WWII veteran Willie Edwards tells his story

Willie Edwards was drafted in 1943.

Willie Mack Edwards grew up in Alabama.

"Right on the Limestone-Madison County line," Mr. Edwards said.

He had a big family. There were seven boys and seven girls. They all worked on the family farm.

"I was going from pillar to post down through there until I was seventeen. Then I came here," Mr. Edwards said. "I got tired of that farm."

Two years later in 1943, he got his draft notice.

"I was kinda glad to get it because I had I had got laid off from my job," Mr. Edwards said.

Mr. Edwards says he wanted to go to the Army like his brother, but they told him they needed volunteers for the Navy. They sent him to Florida. He spent his time cooking for the officers there.

"Just about all of the blacks they were in the officers cooks, " Mr. Edwards told us. "They would have to make up the officers beds, shine their shoes. It was just a valet. That's what they were."

During World War II African American sailors served primarily in non-combat roles.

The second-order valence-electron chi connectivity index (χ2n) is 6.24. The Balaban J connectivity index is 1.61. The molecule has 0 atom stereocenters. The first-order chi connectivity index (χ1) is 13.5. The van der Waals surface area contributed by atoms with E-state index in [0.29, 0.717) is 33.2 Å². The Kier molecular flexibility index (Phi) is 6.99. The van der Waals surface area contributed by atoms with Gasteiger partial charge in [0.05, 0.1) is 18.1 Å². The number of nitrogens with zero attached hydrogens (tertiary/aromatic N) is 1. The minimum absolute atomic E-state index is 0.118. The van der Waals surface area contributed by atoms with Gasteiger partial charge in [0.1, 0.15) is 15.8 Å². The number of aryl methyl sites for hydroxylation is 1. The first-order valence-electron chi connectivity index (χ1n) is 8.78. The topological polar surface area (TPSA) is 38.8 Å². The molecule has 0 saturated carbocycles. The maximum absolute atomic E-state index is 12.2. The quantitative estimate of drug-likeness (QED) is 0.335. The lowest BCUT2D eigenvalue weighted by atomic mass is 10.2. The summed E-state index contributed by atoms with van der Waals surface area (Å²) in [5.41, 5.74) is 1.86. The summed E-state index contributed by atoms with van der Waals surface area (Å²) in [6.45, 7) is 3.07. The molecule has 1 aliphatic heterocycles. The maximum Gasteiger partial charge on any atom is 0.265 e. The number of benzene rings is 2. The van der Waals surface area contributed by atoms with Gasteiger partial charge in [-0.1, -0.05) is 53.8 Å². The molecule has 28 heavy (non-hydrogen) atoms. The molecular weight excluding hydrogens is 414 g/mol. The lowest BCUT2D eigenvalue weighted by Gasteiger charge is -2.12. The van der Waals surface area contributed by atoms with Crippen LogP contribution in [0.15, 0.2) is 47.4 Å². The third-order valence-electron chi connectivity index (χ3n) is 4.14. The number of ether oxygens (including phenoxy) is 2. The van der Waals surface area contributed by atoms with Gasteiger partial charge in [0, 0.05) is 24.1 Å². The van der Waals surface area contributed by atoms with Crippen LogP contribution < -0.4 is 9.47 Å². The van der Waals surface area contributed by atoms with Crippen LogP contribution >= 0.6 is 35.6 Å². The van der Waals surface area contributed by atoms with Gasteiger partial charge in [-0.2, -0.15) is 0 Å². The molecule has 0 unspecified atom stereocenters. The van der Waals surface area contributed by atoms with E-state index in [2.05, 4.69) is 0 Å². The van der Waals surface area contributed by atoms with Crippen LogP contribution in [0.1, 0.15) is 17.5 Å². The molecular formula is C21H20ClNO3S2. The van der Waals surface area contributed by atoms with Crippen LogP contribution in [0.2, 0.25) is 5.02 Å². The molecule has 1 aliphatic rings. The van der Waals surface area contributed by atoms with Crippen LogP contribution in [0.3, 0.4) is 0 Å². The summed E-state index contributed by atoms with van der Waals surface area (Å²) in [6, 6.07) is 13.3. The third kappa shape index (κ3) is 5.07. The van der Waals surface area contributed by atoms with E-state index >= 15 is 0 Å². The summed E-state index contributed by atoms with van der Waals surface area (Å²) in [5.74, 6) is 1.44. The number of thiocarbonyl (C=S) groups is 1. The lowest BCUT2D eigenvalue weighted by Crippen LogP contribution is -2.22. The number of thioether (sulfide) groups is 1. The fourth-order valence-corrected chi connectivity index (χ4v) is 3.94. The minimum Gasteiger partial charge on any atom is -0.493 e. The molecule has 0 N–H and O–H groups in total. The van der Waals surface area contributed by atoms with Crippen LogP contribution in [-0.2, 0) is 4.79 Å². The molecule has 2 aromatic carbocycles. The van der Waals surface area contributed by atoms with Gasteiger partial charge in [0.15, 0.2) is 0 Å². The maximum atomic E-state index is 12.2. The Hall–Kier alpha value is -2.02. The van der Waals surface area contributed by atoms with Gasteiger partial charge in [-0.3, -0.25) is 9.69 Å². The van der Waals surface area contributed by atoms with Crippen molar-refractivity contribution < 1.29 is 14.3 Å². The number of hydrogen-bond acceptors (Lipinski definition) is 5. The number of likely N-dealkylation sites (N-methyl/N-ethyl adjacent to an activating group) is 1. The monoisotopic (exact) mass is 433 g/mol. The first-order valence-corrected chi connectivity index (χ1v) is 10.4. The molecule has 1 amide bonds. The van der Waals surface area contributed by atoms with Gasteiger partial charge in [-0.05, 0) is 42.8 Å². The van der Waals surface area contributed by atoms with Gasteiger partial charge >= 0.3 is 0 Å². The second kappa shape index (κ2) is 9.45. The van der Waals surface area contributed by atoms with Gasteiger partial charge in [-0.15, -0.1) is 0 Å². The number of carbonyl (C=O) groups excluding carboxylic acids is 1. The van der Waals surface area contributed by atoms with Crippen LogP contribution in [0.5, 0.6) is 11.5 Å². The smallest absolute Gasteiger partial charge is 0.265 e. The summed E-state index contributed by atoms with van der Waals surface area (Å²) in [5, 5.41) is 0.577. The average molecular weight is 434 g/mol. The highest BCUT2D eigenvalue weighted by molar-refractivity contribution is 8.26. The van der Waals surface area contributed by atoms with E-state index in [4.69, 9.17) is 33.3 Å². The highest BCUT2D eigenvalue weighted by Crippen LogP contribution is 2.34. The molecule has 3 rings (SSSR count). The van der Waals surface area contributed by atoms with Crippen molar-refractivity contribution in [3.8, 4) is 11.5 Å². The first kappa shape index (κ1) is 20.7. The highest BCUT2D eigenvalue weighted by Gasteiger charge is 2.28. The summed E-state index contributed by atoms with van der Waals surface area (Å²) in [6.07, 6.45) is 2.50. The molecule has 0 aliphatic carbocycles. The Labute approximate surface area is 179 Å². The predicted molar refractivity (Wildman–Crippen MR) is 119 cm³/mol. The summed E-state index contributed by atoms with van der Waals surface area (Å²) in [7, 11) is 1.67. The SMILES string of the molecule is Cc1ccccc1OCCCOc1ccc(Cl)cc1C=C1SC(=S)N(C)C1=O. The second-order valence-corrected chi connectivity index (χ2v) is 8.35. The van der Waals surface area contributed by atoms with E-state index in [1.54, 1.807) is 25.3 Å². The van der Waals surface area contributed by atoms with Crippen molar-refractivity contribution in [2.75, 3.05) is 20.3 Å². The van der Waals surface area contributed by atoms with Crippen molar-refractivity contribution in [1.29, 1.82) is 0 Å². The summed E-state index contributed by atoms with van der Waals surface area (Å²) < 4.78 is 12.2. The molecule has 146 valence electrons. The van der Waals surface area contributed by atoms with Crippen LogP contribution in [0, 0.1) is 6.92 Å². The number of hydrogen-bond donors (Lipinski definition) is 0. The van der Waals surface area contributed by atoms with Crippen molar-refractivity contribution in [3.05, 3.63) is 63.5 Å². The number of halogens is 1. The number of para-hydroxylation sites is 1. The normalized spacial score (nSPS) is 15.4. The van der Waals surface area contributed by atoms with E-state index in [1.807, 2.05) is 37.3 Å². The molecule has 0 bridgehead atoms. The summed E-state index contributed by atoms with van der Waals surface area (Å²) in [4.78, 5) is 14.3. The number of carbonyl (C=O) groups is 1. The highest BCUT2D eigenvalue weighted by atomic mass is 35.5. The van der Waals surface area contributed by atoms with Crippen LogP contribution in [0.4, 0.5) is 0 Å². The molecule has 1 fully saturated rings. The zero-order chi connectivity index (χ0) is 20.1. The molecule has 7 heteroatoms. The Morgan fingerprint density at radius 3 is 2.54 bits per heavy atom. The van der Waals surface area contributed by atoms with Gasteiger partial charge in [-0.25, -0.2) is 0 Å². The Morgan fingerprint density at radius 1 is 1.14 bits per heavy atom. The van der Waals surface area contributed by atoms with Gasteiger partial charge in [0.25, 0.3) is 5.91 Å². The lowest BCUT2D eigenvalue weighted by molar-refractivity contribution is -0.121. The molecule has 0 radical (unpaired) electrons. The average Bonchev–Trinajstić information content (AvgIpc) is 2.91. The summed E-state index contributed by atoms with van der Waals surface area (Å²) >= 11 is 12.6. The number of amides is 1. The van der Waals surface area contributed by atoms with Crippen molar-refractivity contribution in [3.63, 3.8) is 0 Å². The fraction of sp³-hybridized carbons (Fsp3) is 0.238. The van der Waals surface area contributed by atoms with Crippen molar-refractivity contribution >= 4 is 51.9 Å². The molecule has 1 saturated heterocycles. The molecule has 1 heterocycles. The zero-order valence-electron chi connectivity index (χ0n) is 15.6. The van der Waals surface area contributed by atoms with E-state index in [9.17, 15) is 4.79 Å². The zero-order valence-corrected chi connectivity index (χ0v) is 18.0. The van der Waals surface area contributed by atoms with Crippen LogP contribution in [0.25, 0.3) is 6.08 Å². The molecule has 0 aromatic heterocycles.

"I got transferred from Jacksonville to Pensacola," Mr. Edwards said. "Went to the diner, and they put me on the last seat of the dinning car and put a black oil cloth between me and the rest of the people. That's where I had to eat."

Mr. Edwards remembers clearly how difficult those times were

"I didn't think too much of that, but it really didn't dawn on me too much because that's what I'd been used to but you know," Mr. Edwards said. "There's lots of incidents that I ran in that was much worse than that."

Mr. Edwards says during the war he saw that things were starting to change in the Navy. Segregation in military ended in 1948. On July 26 of that year, President Truman issued the executive order abolishing segregation in the military.

Mr. Edwards came home after World War II, but was called back during the Korean War. He came back to Chattanooga in 1952, and then was in the reserves for 27 years.

He has a wall in his home with military photos and awards. I asked him what he thinks about when he looks at this wall.

Mr. Edwards said softly, "I'm thankful. I'm thankful. I'm thankful."

Mr. Edwards came home and raised a family. He told us he worked two jobs to support his family for years. He worked at DuPont for thirty years, and was part of the push for integration there as well.

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